A nail in the coffin of (hydro)chloroquine treatment against COVID-19?


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Age and BMI are continuous variables. The 95% CIs have not been adjusted for multiple testing and should not be used to infer definitive effects. ACE=angiotensin-converting enzyme. BMI=body mass index. COPD=chronic obstructive pulmonary disease. HR=hazard ratio. qSOFA=quick sepsis-related organ failure assessment. SPO2=oxygen saturation.  (Source Mehra et al., 2020)

Age and BMI are continuous variables. The 95% CIs have not been adjusted for multiple testing and should not be used to infer definitive effects. ACE=angiotensin-converting enzyme. BMI=body mass index. COPD=chronic obstructive pulmonary disease. HR=hazard ratio. qSOFA=quick sepsis-related organ failure assessment. SPO2=oxygen saturation. (Source Mehra et al., 2020)

Chloroquine was found to be a potent inhibitor of SARS-CoV, the causative agent of SARS, in cell culture in 2005 [1], and was first proposed as a treatment for MERS in 2012 [1]. Chloroquine and it’s analogue hydrochloroquine were proposed as candidate therapeutics against COVID-19, and were one of the drug regiments tested in the World Health Organisation (WHO) Solidarity Trial. However, on the 26th May 2020 the WHO announced the suspension of chloroquine/hydrochloroquine trials for COVID-19. This announcement was made after safety concerns were raised further by a publication by Mehra et al., released in The Lancet on 22nd May 2020.

In their publication, Mehra et al. [2] performed an analysis of the use of chloroquine and hydrochloroquine using registry data from 671 hospitals on six continents. Patients received either chloroquine or hydrochloroquine with or without a macrolide, a class of antibiotics used to treat common bacterial infections. These four groups of patients were compared to a control group that received neither treatment.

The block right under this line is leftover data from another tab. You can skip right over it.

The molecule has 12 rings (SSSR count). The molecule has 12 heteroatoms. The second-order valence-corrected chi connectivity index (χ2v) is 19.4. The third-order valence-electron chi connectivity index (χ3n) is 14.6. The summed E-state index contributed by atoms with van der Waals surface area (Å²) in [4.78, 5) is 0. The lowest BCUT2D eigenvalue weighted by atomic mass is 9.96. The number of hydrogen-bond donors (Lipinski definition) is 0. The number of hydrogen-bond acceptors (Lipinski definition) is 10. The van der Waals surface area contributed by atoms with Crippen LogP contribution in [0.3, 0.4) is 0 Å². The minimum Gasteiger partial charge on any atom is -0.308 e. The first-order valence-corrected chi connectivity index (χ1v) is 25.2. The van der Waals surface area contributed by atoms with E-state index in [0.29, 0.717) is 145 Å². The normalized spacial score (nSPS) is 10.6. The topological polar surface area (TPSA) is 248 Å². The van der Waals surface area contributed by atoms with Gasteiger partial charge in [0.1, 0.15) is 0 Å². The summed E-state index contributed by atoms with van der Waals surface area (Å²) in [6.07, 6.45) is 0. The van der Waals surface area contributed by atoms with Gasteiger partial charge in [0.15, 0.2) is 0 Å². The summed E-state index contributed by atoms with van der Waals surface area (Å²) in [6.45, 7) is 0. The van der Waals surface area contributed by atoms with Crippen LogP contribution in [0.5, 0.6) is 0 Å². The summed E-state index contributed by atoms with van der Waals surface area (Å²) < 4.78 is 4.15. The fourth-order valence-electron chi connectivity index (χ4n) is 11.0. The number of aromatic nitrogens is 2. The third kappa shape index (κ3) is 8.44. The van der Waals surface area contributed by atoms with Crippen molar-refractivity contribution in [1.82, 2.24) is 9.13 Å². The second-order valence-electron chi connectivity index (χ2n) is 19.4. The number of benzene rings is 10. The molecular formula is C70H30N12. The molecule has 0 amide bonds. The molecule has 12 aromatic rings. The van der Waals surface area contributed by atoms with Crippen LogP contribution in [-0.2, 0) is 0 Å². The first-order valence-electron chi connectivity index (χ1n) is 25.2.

All patients were treated within 48 hours of COVID-19 diagnosis . Those who received treatment later than 48h post diagnosis, were on mechanical ventilation, or on remdesivir treatment were excluded. After controlling for confounding factors such as age, sex, disease severity at presentation, and various co-morbidities known to increase COVID-19 morbidity and mortality, the authors found an increase in the risk of death or serious cardiac events (ventricular arrhythmias) in all four treatment groups compared to the control group of patients. When the analysis was performed separately for each continent the findings remained the same.

This study is the largest multinational, observational study on chloroquine/hydroxychloroquine for the treatment of COVID-19 to date, and underscores the need to be cautious when recommending drug regimens that have not undergone randomised, controlled trials. Additionally, these findings were published not long after a chloroquine trial in Brazil was halted early due to several patient deaths in the group randomised to receive higher doses of the drug [3]. Thus further illustrating the risk associated with treating COVID-19 with (hydoxy)chloroquine.

References:

  1. M. J. Vincent et al., “Chloroquine is a potent inhibitor of SARS coronavirus infection and spread,” Virol. J.,
  2. M. R. Mehra, S. S. Desai, F. Ruschitzka, and A. N. Patel, “Hydroxychloroquine or chloroquine with or without a macrolide for treatment of COVID-19: a multinational registry analysis,” the Lancet
  3. M. G. S. Borba et al., “Effect of High vs Low Doses of Chloroquine Diphosphate as Adjunctive Therapy for Patients Hospitalized With Severe Acute Respiratory Syndrome Coronavirus 2 (SARS-CoV-2) InfectionA Randomized Clinical Trial” JAMA Network Open

Article by Sherazaan Ismail

 
 
 
 
 
 
International Union of Immunological SocietiesUniversity of South AfricaInstitute of Infectious Disease and Molecular MedicineScience Education PrizesElizabeth Glazer Pediatric Aids Foundation